DevOps and
Corporate Culture

While DevOps occupies itself essentially with the automation of processes, the key to a successful implementation lies in a certain change of mindset in the company's culture. While the traditionally structured IT infrastructure acts on the basis of producing as much as possible as cost efficiently as possible, giving rise to tendentially large, longer-term IT projects, DevOps is about approaching a goal step by step, making constant improvements and getting its ideas to the customer as quickly as possible, in order to obtain feedback from them.

This approach requires a change in thought processes and demands quite a bit from a company: the mindset, but also how the teams work have to be rethought. DevOps is based on interdisciplinary cooperation, and not just between Dev and Ops, i.e. Development and IT Operations, but with all of the parties involved in the product lifecycle. For the teamwork that means moving away from the individuals in the product lifecycle focusing on and achieving set goals, and towards interdisciplinary collaboration and constant interaction to achieve a mutual goal.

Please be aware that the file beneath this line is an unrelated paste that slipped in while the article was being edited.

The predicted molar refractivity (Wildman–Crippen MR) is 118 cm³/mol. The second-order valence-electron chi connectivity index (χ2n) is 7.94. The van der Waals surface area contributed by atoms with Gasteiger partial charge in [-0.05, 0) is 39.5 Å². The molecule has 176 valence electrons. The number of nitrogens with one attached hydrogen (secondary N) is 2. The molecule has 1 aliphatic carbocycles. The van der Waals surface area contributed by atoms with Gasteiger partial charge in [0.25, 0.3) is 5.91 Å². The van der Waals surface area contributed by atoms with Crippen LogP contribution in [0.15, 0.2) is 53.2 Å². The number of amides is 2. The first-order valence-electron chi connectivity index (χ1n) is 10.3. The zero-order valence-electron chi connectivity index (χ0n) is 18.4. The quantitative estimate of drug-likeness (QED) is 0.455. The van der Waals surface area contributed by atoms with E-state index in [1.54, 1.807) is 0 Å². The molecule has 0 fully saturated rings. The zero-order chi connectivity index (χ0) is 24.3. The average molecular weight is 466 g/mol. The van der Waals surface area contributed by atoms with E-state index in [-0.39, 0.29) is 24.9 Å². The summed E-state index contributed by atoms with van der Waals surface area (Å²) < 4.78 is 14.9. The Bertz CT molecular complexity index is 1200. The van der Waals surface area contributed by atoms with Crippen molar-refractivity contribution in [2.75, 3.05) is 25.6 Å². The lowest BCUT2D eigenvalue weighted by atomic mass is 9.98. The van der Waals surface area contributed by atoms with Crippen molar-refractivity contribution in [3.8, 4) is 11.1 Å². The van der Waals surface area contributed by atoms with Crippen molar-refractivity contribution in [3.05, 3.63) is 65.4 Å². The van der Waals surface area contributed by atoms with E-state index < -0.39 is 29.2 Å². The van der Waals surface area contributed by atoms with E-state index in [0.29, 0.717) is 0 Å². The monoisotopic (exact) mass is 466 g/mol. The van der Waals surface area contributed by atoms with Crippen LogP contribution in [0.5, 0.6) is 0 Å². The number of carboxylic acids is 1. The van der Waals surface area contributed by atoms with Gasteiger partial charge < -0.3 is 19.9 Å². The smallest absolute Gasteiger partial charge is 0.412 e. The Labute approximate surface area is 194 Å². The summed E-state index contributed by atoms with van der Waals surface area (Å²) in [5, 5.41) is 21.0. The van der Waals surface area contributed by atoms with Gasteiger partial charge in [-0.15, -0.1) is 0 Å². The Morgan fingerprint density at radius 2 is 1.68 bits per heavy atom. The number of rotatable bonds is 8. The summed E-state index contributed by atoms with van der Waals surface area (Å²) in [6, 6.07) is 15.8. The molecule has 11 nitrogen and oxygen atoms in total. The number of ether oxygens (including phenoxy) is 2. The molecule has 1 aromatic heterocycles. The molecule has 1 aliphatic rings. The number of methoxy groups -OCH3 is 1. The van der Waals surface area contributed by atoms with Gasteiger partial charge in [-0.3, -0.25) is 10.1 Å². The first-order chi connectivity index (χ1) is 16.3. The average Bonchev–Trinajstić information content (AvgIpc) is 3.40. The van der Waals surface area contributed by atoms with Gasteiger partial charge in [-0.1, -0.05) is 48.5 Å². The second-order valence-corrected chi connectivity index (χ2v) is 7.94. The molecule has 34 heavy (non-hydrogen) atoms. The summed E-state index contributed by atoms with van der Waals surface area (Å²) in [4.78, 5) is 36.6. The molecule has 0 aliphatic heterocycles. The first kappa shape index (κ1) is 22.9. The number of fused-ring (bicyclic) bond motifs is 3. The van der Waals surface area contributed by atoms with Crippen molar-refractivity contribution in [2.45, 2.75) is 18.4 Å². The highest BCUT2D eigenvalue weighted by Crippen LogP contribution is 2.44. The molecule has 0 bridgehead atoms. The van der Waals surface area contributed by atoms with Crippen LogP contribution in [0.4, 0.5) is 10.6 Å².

For that to work, people are needed who are motivated and willing to give up the status quo, to change and take on new responsibilities that were outside their scope of duty before. Managers are required who put this philosophy into practice themselves, who promote the interdepartmental cooperation, and at the same time who give the teams the authority to make decisions, and perhaps mistakes, on their own.

The Five Pillars of the DevOps Corporate Culture

DevOps – not an easy thing to do: A lot of energy, courage and commitment is needed to execute a cultural change of this kind. DevOps requires a collaborative corporate culture in which teamwork, learning and decentralized decision-making are encouraged. So the cultural aspect of DevOps plays the most key role of all: Optimized technical solutions can only develop out of cultural change, and for that you first have to get the people on board.

That is why the order of importance must always be: 1. People, 2. Processes, 3. Tools.


Andreas Schilz


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